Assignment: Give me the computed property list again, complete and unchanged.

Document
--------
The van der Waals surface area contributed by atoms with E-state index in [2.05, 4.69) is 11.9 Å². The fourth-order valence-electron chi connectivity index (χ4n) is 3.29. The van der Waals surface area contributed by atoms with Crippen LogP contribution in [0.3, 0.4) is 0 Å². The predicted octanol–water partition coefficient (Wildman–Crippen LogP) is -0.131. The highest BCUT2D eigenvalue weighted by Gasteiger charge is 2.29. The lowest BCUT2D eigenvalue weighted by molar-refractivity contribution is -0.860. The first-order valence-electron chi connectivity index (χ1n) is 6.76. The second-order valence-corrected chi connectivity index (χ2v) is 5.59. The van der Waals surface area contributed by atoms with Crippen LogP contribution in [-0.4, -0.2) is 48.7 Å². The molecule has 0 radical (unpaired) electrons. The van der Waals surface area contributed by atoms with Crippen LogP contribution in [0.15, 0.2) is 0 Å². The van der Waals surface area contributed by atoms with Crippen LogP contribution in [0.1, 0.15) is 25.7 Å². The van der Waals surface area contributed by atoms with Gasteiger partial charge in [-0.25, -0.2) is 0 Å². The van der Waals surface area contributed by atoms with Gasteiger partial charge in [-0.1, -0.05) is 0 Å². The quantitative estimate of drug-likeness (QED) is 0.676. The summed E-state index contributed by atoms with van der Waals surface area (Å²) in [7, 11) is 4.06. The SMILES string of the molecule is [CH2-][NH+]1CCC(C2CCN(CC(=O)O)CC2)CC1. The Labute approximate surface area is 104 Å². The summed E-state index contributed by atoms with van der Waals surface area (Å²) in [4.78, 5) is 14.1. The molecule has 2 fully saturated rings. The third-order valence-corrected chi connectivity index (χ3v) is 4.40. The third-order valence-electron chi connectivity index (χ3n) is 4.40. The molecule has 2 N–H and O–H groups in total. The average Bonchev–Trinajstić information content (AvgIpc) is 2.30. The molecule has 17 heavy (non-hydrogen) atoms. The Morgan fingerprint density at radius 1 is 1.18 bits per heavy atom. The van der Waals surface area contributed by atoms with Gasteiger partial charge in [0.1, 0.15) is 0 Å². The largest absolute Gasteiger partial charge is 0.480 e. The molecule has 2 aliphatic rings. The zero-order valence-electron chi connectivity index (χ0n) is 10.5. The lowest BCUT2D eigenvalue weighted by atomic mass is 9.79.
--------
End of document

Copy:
The van der Waals surface area contributed by atoms with E-state index in [2.05, 4.69) is 11.9 Å². The fourth-order valence-electron chi connectivity index (χ4n) is 3.29. The van der Waals surface area contributed by atoms with Crippen LogP contribution in [0.3, 0.4) is 0 Å². The predicted octanol–water partition coefficient (Wildman–Crippen LogP) is -0.131. The highest BCUT2D eigenvalue weighted by Gasteiger charge is 2.29. The lowest BCUT2D eigenvalue weighted by molar-refractivity contribution is -0.860. The first-order valence-electron chi connectivity index (χ1n) is 6.76. The second-order valence-corrected chi connectivity index (χ2v) is 5.59. The van der Waals surface area contributed by atoms with Crippen LogP contribution in [-0.4, -0.2) is 48.7 Å². The molecule has 0 radical (unpaired) electrons. The van der Waals surface area contributed by atoms with Crippen LogP contribution in [0.15, 0.2) is 0 Å². The van der Waals surface area contributed by atoms with Crippen LogP contribution in [0.1, 0.15) is 25.7 Å². The van der Waals surface area contributed by atoms with Gasteiger partial charge in [-0.25, -0.2) is 0 Å². The van der Waals surface area contributed by atoms with Gasteiger partial charge in [-0.1, -0.05) is 0 Å². The quantitative estimate of drug-likeness (QED) is 0.676. The summed E-state index contributed by atoms with van der Waals surface area (Å²) in [7, 11) is 4.06. The SMILES string of the molecule is [CH2-][NH+]1CCC(C2CCN(CC(=O)O)CC2)CC1. The Labute approximate surface area is 104 Å². The summed E-state index contributed by atoms with van der Waals surface area (Å²) in [4.78, 5) is 14.1. The molecule has 2 fully saturated rings. The third-order valence-corrected chi connectivity index (χ3v) is 4.40. The third-order valence-electron chi connectivity index (χ3n) is 4.40. The molecule has 2 N–H and O–H groups in total. The average Bonchev–Trinajstić information content (AvgIpc) is 2.30. The molecule has 17 heavy (non-hydrogen) atoms. The Morgan fingerprint density at radius 1 is 1.18 bits per heavy atom. The van der Waals surface area contributed by atoms with Gasteiger partial charge in [0.1, 0.15) is 0 Å². The largest absolute Gasteiger partial charge is 0.480 e. The molecule has 2 aliphatic rings. The zero-order valence-electron chi connectivity index (χ0n) is 10.5. The lowest BCUT2D eigenvalue weighted by atomic mass is 9.79.